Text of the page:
25. 25.

    Ferrari, M. Cancer nanotechnology: opportunities and challenges. Nat. Rev. Cancer 5, 161–171 (2005).

  26. 26.

    Peer, D. et al. Nanocarriers as an emerging platform for cancer therapy. Nat. Nanotechnol. 2, 751–760 (2007).

  27. 27.

    Langer, R. & Tirrell, D. A. Designing materials for biology and medicine. Nature 428, 487–492 (2004).

  28. 28.

    Knop, K., Hoogenboom, R., Fischer, D. & Schubert, U. S. Poly(ethylene glycol) in drug delivery: Pros and cons as well as potential alternatives. Angew. Chem. Int. Ed. 49, 6288–6308 (2010).

  29. 29.

    Kataokaa, K., Haradaa, A. & Nagasakib, Y. Block copolymer micelles for drug delivery: design, characterization and biological significance. Adv. Drug Deliv. Rev. 47, 113–131 (2001).

  30. 30.

    Miao, Q. & Pu, K. Emerging designs of activatable photoacoustic probes for molecular imaging. Bioconjug. Chem. 27, 2808–2823 (2016).

  31. 31.

    Pu, K. et al. Semiconducting polymer nanoparticles as photoacoustic molecular imaging probes in living mice. Nat. Nanotechnol. 9, 233–239 (2014).

  32. 32.

    Chen, F. et al. In vivo integrity and biological fate of chelator-free zirconium-89-labeled mesoporous silica nanoparticles. ACS Nano 9, 7950–7959 (2015).

  33. 33.

    Sun, X., Cai, W. & Chen, X. Positron emission tomography imaging using radiolabeled inorganic nanomaterials. Acc. Chem. Res. 48, 286–294 (2015).

Download references

Acknowledgements

This work was supported by the Intramural Research Program of the National Institute of Biomedical Imaging and Bioengineering, National Institutes of Health, National Natural Science Foundation of China (21674091, 21434005, 91527301, and 51673171), National Basic Research Program (2013CB834502), Zhejiang Provincial Natural Science Foundation of China (Grant LR16E030001), and the Open Project of State Key Laboratory of Supramolecular Structure and Materials.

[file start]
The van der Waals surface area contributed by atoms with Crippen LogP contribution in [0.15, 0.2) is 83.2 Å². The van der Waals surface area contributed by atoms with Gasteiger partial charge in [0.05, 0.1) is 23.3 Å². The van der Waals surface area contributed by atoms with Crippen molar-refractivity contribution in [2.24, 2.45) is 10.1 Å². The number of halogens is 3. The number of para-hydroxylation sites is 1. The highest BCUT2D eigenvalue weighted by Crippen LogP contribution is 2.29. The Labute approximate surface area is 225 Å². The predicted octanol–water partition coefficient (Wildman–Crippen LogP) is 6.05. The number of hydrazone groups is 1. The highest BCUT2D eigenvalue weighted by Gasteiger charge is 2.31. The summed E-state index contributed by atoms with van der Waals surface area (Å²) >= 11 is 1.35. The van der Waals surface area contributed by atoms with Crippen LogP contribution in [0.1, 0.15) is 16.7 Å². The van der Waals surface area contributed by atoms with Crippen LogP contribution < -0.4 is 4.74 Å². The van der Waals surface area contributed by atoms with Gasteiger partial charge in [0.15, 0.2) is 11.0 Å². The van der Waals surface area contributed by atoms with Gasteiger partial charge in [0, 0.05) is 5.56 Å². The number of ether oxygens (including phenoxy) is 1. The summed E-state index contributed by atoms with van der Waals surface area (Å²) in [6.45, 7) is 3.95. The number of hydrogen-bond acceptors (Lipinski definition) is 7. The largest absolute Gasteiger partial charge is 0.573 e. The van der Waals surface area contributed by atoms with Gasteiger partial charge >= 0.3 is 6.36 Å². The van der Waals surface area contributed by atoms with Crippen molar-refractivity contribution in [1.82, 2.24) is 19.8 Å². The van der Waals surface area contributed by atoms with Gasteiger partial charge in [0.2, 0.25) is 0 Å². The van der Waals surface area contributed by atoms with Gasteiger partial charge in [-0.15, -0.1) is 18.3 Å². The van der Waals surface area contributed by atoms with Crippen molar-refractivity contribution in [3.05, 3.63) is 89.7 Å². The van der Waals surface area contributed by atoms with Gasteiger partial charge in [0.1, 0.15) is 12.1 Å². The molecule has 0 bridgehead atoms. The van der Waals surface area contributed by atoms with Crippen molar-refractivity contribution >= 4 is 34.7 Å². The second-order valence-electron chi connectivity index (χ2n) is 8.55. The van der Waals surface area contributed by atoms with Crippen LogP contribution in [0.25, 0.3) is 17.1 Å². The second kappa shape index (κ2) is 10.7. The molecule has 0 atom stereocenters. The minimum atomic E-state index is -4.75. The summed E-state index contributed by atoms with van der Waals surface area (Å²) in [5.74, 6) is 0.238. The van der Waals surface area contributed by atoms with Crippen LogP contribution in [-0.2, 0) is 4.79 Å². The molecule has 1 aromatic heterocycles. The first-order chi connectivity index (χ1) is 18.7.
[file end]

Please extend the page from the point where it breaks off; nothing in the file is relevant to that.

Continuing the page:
Author information

Author notes

  1. Guocan Yu, Zhen Yang and Xiao Fu contributed equally to this work.

Affiliations

  1. Laboratory of Molecular Imaging and Nanomedicine, National Institute of Biomedical Imaging and Bioengineering, National Institutes of Health, Bethesda, MD, 20892, USA

    • Guocan Yu
    • , Zhen Yang
    • , Bryant C. Yung
    • , Yijing Liu
    • , Fuwu Zhang
    • , Sheng Wang
    • , Orit Jacobson
    •  & Xiaoyuan Chen
  2. Key Laboratory for Organic Electronics and Information Displays & Institute of Advanced Materials (IAM), Jiangsu National Synergetic Innovation Centre for Advanced Materials (SICAM), Nanjing University of Posts & Telecommunications, 210023, Nanjing, China

    • Zhen Yang
    •  & Quli Fan
  3. Laboratory of Cellular Imaging and Macromolecular Biophysics, National Institute of Biomedical Imaging and Bioengineering (NIBIB), National Institutes of Health, Bethesda, MD, 20892, USA

    • Xiao Fu
    •  & Albert Jin
  4. School of Life Science, Beijing Institute of Technology, 100081, Beijing, China

    • Xiao Fu
    •  & Xiaoying Tang
  5. State Key Laboratory of Chemical Engineering, Centre for Chemistry of High-Performance & Novel Materials, Department of Chemistry, Zhejiang University, 310027, Hangzhou, China

    • Jie Yang
    • , Li Shao
    • , Bin Hua
    •  & Feihe Huang
  6. MOE Key Laboratory of Macromolecular Synthesis and Functionalization, Department of Polymer Science and Engineering, Zhejiang University, 310027, Hangzhou, China

    • Zhengwei Mao
    •  & Changyou Gao

Authors

  1. Search for Guocan Yu in:

  2. Search for Zhen Yang in:

  3. Search for Xiao Fu in:

  4. Search for Bryant C. Yung in:

  5. Search for Jie Yang in:

  6. Search for Zhengwei Mao in:

  7. Search for Li Shao in:

  8. Search for Bin Hua in:

  9. Search for Yijing Liu in:

  10. Search for Fuwu Zhang in:

  11. Search for Quli Fan in:

  12. Search for Sheng Wang in:

  13. Search for Orit Jacobson in:

  14. Search for Albert Jin in:

  15. Search for Changyou Gao in:

  16. Search for Xiaoying Tang in:

  17. Search for Feihe Huang in:

  18. Search for Xiaoyuan Chen in:

Contributions

G.Y., Z.M., Q.F., F.H., and X.C. conceived and designed the research. Y.L. and O.J. performed the PET imaging studies. S.W. and Z.Y. conducted the PA imaging studies. X.F., X.T., and A.J performed the AFM investigations. G.Y., Y.L., F.Z., C.G., and Z.M. performed the in vitro and in vivo experiments. J.Y., L.S., B.H., and G.Y. characterised the polyrotaxane and analysed the data. G.Y., Z.Y., Z.M., B.Y., F.H., and X.C. co-wrote the paper.

Competing interests

The authors declare no competing financial interests.

Corresponding authors

Correspondence to Zhengwei Mao or Quli Fan or Feihe Huang or Xiaoyuan Chen.

Electronic supplementary material

About this article

Publication history

Received

Accepted

Published

DOI

https://doi.org/10.1038/s41467-018-03119-w

Comments

By submitting a comment you agree to abide by our Terms and Community Guidelines. If you find something abusive or that does not comply with our terms or guidelines please flag it as inappropriate.